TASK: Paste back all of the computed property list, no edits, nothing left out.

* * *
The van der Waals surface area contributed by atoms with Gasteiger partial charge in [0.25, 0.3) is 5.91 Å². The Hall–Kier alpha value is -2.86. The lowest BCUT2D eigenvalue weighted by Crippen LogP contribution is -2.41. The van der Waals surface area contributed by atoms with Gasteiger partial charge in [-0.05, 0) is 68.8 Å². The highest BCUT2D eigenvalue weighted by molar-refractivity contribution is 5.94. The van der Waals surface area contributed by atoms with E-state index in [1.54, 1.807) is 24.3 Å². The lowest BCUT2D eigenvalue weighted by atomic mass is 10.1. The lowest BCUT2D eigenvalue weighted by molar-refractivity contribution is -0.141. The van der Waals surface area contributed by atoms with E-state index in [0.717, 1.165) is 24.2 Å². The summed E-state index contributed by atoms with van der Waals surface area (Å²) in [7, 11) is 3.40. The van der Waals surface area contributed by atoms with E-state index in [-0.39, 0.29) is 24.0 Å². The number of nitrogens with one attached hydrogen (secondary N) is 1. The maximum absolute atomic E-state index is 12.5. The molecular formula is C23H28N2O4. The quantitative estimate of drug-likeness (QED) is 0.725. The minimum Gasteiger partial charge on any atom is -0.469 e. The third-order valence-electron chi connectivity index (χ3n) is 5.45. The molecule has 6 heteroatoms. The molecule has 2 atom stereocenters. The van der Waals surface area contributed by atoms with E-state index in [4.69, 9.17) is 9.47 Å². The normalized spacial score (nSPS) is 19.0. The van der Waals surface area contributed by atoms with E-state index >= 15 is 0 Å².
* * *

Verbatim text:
The van der Waals surface area contributed by atoms with Gasteiger partial charge in [0.25, 0.3) is 5.91 Å². The Hall–Kier alpha value is -2.86. The lowest BCUT2D eigenvalue weighted by Crippen LogP contribution is -2.41. The van der Waals surface area contributed by atoms with Gasteiger partial charge in [-0.05, 0) is 68.8 Å². The highest BCUT2D eigenvalue weighted by molar-refractivity contribution is 5.94. The van der Waals surface area contributed by atoms with E-state index in [1.54, 1.807) is 24.3 Å². The lowest BCUT2D eigenvalue weighted by atomic mass is 10.1. The lowest BCUT2D eigenvalue weighted by molar-refractivity contribution is -0.141. The van der Waals surface area contributed by atoms with E-state index in [0.717, 1.165) is 24.2 Å². The summed E-state index contributed by atoms with van der Waals surface area (Å²) in [7, 11) is 3.40. The van der Waals surface area contributed by atoms with E-state index in [-0.39, 0.29) is 24.0 Å². The number of nitrogens with one attached hydrogen (secondary N) is 1. The maximum absolute atomic E-state index is 12.5. The molecular formula is C23H28N2O4. The quantitative estimate of drug-likeness (QED) is 0.725. The minimum Gasteiger partial charge on any atom is -0.469 e. The third-order valence-electron chi connectivity index (χ3n) is 5.45. The molecule has 6 heteroatoms. The molecule has 2 atom stereocenters. The van der Waals surface area contributed by atoms with E-state index in [4.69, 9.17) is 9.47 Å². The normalized spacial score (nSPS) is 19.0. The van der Waals surface area contributed by atoms with E-state index >= 15 is 0 Å².